Go Back

Ulla-Maija Forsberg

Ulla-Maija Forsberg (née Kulonen)
Born August 2, 1960, Helsinki.

Bachelor of Arts, 1983, Master of Arts 1984, Licentiate of Philosophy, 1986 and Doctor of Philosophy, 1989 (Finno-Ugrian Languages), University of Helsinki

Professor of Finno-Ugrian Languages, University of Helsinki, 1998-
Vice-rector, University of Helsinki, 2010–13
Dean, Faculty of Arts, University of Helsinki, 2007–09
Researcher / Special Investigator, Institute for the Languages of Finland (KOTUS) 1989–98
Research Assistant, Academy of Finland, 1984–89

Publications, research projects and other academic activity
Research interests: historical and comparative linguistics, etymology, terminology research, lexicography, syntax, Ob-Ugrian languages, Hungarian

Most significant publications (monographs and dictionaries)
The Passive in Ob-Ugrian (PhD thesis, 1989)
Suomen sanojen alkuperä; etymologinen sanakirja 1–3 (‘Etymology of Finnish words’ vols I-III, 1992/1995/2000, Principal Editor)
Johdatus unkarin kielen historiaan (’Introduction to the history of Hungarian’, 1993)
Johdatus saamentutkimukseen (’Introduction to Saami Research’, ed. with Juha Pentikäinen and Irja Seurujärvi-Kari, 1994)
Sanojen alkuperä ja sen selittäminen. Etymologista leksikografiaa (‘The origin of words. Etymological lexicography’, 1996)
The Saami: a Cultural Encyclopaedia (ed. with Risto Pulkkinen & Irja Seurujärvi-Kari 2005)
Itämansin kielioppi ja tekstejä (’Grammar of Eastern Mansi and texts’, 2007)
Fonesteemit ja sananmuodostus (’Phonesthemes and word formation’, 2010)
Suomi-unkari -sanakirja (‘Finnish-Hungarian dictionary’, Principal Editor with Magdolna Kovács, forthcoming 2015)

Awards and special achievements
State Award for Public Information, 2006
Knight (First Class), Order of the White Rose of Finland, 2009
Swedish Assembly of Finland Award, 2013

Photo: Ari Aalto
Written by Ulla-Maija Forsberg (Riitta-Ilona Hurmerinta, ed.)
Translated by John Calton

Words and their books

How many words are there in a language? Is the Finnish language particularly rich in vocabulary? You can search for the answers to these questions in a dictionary, but there is no definitive answer. The old Nykysuomen Sanakirja (Engl. dictionary of modern Finnish) has 200,000 headwords, while the newer three-volume version has only half of that. The archive of Finnish dialects has approximately 8 million entries.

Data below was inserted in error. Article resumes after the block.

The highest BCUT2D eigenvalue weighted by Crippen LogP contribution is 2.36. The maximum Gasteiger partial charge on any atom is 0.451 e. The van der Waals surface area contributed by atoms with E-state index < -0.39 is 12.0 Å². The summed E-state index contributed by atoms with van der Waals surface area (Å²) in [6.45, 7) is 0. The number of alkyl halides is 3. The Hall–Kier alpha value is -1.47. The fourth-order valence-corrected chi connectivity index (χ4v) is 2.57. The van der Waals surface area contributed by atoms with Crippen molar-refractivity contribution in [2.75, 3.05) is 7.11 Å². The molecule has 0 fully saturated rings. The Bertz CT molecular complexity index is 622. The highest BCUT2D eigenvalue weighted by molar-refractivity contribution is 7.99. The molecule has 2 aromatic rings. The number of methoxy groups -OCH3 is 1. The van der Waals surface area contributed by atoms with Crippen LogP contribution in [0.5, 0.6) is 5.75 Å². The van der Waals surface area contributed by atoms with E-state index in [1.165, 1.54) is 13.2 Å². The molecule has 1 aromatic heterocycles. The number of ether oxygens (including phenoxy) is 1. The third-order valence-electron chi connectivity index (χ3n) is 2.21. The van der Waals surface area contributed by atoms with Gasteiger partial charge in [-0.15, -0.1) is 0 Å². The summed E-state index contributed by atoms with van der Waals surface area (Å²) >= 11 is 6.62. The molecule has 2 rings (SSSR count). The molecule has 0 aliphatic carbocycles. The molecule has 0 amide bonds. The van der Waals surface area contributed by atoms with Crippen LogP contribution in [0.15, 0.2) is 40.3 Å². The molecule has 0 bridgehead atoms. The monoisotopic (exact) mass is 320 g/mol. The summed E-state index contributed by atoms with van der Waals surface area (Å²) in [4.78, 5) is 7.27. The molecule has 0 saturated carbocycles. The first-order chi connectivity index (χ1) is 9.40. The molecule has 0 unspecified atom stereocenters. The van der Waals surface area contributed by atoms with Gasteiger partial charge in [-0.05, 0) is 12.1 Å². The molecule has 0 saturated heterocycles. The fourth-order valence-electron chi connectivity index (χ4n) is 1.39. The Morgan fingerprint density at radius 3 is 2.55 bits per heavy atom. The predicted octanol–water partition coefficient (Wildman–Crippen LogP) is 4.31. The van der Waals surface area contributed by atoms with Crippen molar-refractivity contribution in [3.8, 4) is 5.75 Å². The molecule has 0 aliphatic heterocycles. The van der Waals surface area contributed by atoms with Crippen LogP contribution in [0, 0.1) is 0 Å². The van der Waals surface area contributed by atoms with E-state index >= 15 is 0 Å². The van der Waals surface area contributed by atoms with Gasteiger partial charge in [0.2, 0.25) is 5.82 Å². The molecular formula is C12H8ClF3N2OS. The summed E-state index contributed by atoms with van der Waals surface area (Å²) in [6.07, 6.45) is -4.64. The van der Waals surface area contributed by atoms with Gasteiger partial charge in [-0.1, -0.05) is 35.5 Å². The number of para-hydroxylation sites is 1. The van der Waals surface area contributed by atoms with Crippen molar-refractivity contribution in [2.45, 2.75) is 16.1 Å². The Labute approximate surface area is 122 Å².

The etymological dictionary of Finnish words has 10,000 entries, but a great part of the derivatives of basic words are grouped under one entry. It also gives information on a word’s possible Finno-Ugric counterparts or sources of borrowing, or both. There are also words of unknown origin such as saita (‘miserly’), itara (‘stingy’) and äveriäs (‘wealthy’), all perfectly familiar to Finnish readers of Donald Duck since they are all used to describe his uncle.

Words tend to slip out of the scholar’s and dictionary maker’s hands. More are being made as you read this text, most commonly by compounding and derivation. Expressive, affective and slang words especially are anarchists who have no intention of obeying the traditional rules of derivation, which is what makes them fascinating. Words are also constantly being borrowed from other languages.

Bilingual dictionaries are familiar to many language users. Those who compile them are faced with the need to pick out which 40,000 words are most needed and should be put in a medium-sized dictionary. To what degree can one be up to date and take the newest words when it is impossible to know how long they will be in use. The makers of the new Finnish-Hungarian dictionary have been wondering whether to include some (abbr. sosiaalinen media, ‘social media’) and sote (abbr. sosiaali- ja terveydenhuollon palvelurakenneuudistus, ‘structural reform of social and health care services’). An entirely new word might even replace the word ‘selfie’ next year.

Ulla-Maija Forsberg’s bookshelf at home. Photo: Ulla-Maija Forsberg.​
Ulla-Maija Forsberg’s bookshelf at home. Photo: Ulla-Maija Forsberg.​


Go Back